COVID-19 could impact UK racing for two to three years – Palmer
Motorsport in the United Kingdom could take two to three years to fully recover from the impact of the coronavirus pandemic, according to circuit operating magnate and ex-F1 driver Jonathan Palmer.
Motorsport UK – the governing body for the sport in the UK – announced in March that no sanctioned events would take place until May, before then extending that to the end of June due to the UK's lockdown following the spread of COVID-19.
Palmer, who is chief executive of MotorSport Vision which operates five circuits in the UK – Brands Hatch, Donington Park, Snetterton, Cadwell Park and Oulton Park – believes the fallout could last for a number of years and that it's imperative to keep costs down once track action resumes.
"I think there's going to be an onus on all of us involved in UK motorsport to do the most we can to retain the customers we've got," he said. "I don't see much prospect of growing the sport for the next two or three years, I think it's going to be very difficult.
"I think largely we've got to be focusing on retaining what we have, getting people coming back and particularly driving costs out of it again. I think never will costs be more important than for the next two or three years. My hunch is I think it will take probably three years before most people get back to 2019 levels of affluence."
MSV has already placed 807 of its 848 employees on furlough with potential redundancies likely to take place in the coming months, and strict cost control measures are in place to ensure the survival of the business.
"Literally not even £10 is spent without my personal approval, we're in a massive lockdown with cost control," added Palmer. "We're reviewing all costs, I've even got every circuit reporting each week what we're spending on electricity, it's getting down to microscopic detail really."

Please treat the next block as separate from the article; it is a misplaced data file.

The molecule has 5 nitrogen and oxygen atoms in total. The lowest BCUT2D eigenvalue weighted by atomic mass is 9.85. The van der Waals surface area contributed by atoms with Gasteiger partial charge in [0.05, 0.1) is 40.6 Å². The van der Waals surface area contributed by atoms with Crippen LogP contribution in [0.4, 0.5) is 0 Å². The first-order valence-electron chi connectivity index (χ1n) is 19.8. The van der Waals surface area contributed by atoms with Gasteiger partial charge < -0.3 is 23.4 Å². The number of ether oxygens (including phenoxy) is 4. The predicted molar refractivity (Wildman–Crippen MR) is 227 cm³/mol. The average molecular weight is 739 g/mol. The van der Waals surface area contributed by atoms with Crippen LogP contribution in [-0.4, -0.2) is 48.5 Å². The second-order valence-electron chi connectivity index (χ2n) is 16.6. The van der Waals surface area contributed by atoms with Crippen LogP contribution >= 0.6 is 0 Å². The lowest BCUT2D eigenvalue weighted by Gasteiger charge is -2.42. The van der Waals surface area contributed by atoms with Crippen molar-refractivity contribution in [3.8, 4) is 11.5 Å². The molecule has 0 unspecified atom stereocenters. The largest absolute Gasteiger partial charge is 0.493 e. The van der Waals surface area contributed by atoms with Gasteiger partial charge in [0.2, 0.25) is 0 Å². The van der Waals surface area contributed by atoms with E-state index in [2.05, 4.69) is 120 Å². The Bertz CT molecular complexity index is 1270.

Palmer is hopeful that track days and testing can resume “towards the end of May, certainly by June” with the company already putting procedures in place to ensure that those attending can do so safely. This will include an online registration process and video briefing amongst other changes, which will “be more efficient, practical and more convenient for customers”.
"The next stage [after track days] I think will be closed-door club motor racing, when clubs are essentially renting the circuits from us and we'll be putting in procedures for that," said Palmer. "We’re liaising closely with Motorsport UK on procedures too, to make sure that national racing can continue safely. Motorsport UK have said no permits until the end of June, which I think will be a sensible starting point. I can see club racing starting, and we are planning this way, from the start of July.
"Clearly all of these [dates] are subject to change in government legislation but we do all know that legislation changes will happen, there will be a relaxation of lockdown. It's just a question of how much, how fast and those are things which we just don't know yet."
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